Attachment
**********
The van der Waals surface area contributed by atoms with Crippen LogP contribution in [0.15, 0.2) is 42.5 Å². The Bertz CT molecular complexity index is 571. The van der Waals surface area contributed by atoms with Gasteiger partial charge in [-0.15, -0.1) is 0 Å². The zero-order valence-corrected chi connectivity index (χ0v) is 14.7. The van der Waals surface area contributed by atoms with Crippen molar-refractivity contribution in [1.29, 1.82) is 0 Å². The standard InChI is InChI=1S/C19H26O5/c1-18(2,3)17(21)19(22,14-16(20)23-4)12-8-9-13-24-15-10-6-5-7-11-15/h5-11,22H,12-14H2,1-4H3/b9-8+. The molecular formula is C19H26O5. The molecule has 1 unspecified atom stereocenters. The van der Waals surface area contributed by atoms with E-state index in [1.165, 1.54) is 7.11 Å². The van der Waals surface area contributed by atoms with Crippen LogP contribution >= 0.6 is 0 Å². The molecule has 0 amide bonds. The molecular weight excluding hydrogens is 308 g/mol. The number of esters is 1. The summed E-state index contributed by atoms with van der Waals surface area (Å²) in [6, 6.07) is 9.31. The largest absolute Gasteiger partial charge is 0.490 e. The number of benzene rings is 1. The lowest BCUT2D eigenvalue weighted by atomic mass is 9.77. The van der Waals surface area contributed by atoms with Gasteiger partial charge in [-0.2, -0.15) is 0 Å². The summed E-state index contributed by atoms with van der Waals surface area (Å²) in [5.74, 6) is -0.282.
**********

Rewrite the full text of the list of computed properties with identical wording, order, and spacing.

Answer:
The van der Waals surface area contributed by atoms with Crippen LogP contribution in [0.15, 0.2) is 42.5 Å². The Bertz CT molecular complexity index is 571. The van der Waals surface area contributed by atoms with Gasteiger partial charge in [-0.15, -0.1) is 0 Å². The zero-order valence-corrected chi connectivity index (χ0v) is 14.7. The van der Waals surface area contributed by atoms with Crippen molar-refractivity contribution in [1.29, 1.82) is 0 Å². The standard InChI is InChI=1S/C19H26O5/c1-18(2,3)17(21)19(22,14-16(20)23-4)12-8-9-13-24-15-10-6-5-7-11-15/h5-11,22H,12-14H2,1-4H3/b9-8+. The molecular formula is C19H26O5. The molecule has 1 unspecified atom stereocenters. The van der Waals surface area contributed by atoms with E-state index in [1.165, 1.54) is 7.11 Å². The van der Waals surface area contributed by atoms with Crippen LogP contribution >= 0.6 is 0 Å². The molecule has 0 amide bonds. The molecular weight excluding hydrogens is 308 g/mol. The number of esters is 1. The summed E-state index contributed by atoms with van der Waals surface area (Å²) in [6, 6.07) is 9.31. The largest absolute Gasteiger partial charge is 0.490 e. The number of benzene rings is 1. The lowest BCUT2D eigenvalue weighted by atomic mass is 9.77. The van der Waals surface area contributed by atoms with Gasteiger partial charge in [-0.2, -0.15) is 0 Å². The summed E-state index contributed by atoms with van der Waals surface area (Å²) in [5.74, 6) is -0.282.